If there is segmentation, headers, TCP etc, then you are using all the layers even if it's just across a LAN. Specifically, we are using L3 even if there is no router. The one thing that isn't happening is IP forwarding, but forwarding is only one of the main features of IP.
    – jonathanjo
    Commented Mar 29, 2019 at 9:38

Data isn't stored in a network, it is transported.

User data is transported as payload by the application-layer protocol (L7) - HTTP, FTP, SMTP, ...

For instance, if you write some text and send that per email it can be encapsulated in an RFC2822 structure (L6), transmitted per SMTP (L7), encapsulated in TCP (L4), in IPv4 (L3), Ethernet frame (L2), Ethernet PHY (L1). Each protocol layer requires the next one underneath, there's no shortcutting.

The network layering takes care of enabling the communication on the the very same host, over a direct cable link, a switch in between, a single router, or many routers across the world.

You need at least one router when the end nodes don't share a common L2 network (across a switch). Note that the full stack is used within the hosts in any case. With a link across a simple switch (common L2 network) there is just no need for a L3 device (router) in between.

In no case does the application-layer protocol decide that it interfaces directly with L2 because it wouldn't need anything else. Application-layer protocols that sit right on top of L2 do exist but they're designed that way.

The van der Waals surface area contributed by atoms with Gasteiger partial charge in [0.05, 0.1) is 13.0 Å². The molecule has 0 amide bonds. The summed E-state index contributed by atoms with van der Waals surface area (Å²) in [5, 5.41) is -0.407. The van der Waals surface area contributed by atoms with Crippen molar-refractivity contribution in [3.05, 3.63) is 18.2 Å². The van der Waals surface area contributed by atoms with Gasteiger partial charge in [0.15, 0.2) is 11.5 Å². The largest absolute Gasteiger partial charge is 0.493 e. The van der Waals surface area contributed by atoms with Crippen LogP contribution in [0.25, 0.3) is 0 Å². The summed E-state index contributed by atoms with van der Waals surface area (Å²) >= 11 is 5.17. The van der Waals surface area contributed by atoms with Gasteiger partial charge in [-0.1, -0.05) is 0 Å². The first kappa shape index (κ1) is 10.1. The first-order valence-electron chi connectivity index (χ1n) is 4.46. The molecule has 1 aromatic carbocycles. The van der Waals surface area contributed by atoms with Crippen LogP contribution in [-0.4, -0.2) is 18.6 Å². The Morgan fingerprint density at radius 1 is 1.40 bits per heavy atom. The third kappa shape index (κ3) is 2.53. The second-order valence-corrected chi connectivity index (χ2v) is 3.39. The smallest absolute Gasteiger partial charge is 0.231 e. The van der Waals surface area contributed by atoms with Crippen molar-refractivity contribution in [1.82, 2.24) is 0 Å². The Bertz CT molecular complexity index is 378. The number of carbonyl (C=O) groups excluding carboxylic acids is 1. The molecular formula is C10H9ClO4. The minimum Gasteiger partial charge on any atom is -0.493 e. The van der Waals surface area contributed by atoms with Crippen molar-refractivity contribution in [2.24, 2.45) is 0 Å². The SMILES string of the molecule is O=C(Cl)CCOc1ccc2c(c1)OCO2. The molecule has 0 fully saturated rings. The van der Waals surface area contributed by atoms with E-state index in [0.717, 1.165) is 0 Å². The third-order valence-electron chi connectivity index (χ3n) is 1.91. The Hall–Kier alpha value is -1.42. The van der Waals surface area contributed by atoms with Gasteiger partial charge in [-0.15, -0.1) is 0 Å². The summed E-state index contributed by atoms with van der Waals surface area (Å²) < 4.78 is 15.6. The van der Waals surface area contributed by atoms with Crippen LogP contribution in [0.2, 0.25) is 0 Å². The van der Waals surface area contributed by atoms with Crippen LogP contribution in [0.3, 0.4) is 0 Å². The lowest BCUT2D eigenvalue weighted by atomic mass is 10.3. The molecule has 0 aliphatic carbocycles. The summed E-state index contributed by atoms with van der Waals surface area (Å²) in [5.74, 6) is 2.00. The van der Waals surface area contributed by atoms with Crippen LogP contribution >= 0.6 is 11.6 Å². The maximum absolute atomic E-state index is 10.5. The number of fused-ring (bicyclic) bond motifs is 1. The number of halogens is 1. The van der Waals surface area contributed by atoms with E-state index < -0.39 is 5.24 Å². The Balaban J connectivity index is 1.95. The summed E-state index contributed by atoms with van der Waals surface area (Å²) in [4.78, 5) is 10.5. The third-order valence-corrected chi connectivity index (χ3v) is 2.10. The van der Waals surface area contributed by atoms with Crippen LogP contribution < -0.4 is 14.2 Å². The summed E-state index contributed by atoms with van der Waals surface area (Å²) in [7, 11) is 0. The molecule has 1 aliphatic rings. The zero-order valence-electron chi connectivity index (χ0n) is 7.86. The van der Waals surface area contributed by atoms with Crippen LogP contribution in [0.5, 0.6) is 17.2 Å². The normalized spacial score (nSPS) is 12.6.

The differences in the various scenarios are how the data entity is actually transported.

  • same host: Encapsulation ends at L3, L4 or even higher. The host stack passes the application-layer flows between the applications and that's it.
  • direct cable link: Encapsulation is done L7 -> L4 -> L3 -> L2 -> L1, the line-coded data is transmitted and the destination host reverses the process L1 -> L2 -> L3 -> L4 -> L7.
  • same switch/common L2 network: as before but the line-coded data is transmitted to the switch where L1 is removed, the destination MAC is extracted from the L2 frame, the according port looked up in the switch's MAC database, and the frame sent out that port, newly L1 encoded. En/decapsulation is L7 -> L4 -> L3 -> L2 -> L1 (to switch) -> L2 -> L1 (to host) -> L2 -> L3 -> L4 -> L7.
  • with a router in between and a switch between each host and the router, the router removes the L2 frame from the L3 packet, decides where to forward (based on its routing table), again encapsulates in an L2 frame, and so on. The en/decapsulation would look like L7 -> L4 -> L3 -> L2 -> L1 (to switch) -> L2 -> L1 (to router) -> L2 -> L3 -> L2 -> L1 (to other switch) -> L2 -> L1 (to host) -> L2 -> L3 -> L4 -> L7.

Your Answer

By clicking “Post Your Answer”, you agree to our terms of service and acknowledge you have read our privacy policy.

Not the answer you're looking for? Browse other questions tagged or ask your own question.